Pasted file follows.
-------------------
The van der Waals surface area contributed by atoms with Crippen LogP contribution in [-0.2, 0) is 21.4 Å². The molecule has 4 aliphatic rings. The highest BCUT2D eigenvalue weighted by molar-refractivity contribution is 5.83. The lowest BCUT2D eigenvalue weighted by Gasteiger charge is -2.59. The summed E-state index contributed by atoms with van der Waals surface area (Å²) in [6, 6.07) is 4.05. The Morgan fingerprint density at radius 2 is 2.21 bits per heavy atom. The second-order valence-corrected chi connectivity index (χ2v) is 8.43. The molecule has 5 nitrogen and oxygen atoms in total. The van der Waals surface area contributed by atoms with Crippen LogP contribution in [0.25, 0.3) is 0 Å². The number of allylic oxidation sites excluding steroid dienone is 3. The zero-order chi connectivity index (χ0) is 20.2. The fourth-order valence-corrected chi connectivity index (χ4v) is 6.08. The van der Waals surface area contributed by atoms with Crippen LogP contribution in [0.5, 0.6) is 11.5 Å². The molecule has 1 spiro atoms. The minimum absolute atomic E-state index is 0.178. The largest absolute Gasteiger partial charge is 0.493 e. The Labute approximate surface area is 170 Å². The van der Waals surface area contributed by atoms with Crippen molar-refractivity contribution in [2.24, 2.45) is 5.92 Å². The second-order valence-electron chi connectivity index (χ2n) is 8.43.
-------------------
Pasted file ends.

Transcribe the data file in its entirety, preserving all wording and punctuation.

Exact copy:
The van der Waals surface area contributed by atoms with Crippen LogP contribution in [-0.2, 0) is 21.4 Å². The molecule has 4 aliphatic rings. The highest BCUT2D eigenvalue weighted by molar-refractivity contribution is 5.83. The lowest BCUT2D eigenvalue weighted by Gasteiger charge is -2.59. The summed E-state index contributed by atoms with van der Waals surface area (Å²) in [6, 6.07) is 4.05. The Morgan fingerprint density at radius 2 is 2.21 bits per heavy atom. The second-order valence-corrected chi connectivity index (χ2v) is 8.43. The molecule has 5 nitrogen and oxygen atoms in total. The van der Waals surface area contributed by atoms with Crippen LogP contribution in [0.25, 0.3) is 0 Å². The number of allylic oxidation sites excluding steroid dienone is 3. The zero-order chi connectivity index (χ0) is 20.2. The fourth-order valence-corrected chi connectivity index (χ4v) is 6.08. The van der Waals surface area contributed by atoms with Crippen LogP contribution in [0.5, 0.6) is 11.5 Å². The molecule has 1 spiro atoms. The minimum absolute atomic E-state index is 0.178. The largest absolute Gasteiger partial charge is 0.493 e. The Labute approximate surface area is 170 Å². The van der Waals surface area contributed by atoms with Crippen molar-refractivity contribution in [2.24, 2.45) is 5.92 Å². The second-order valence-electron chi connectivity index (χ2n) is 8.43.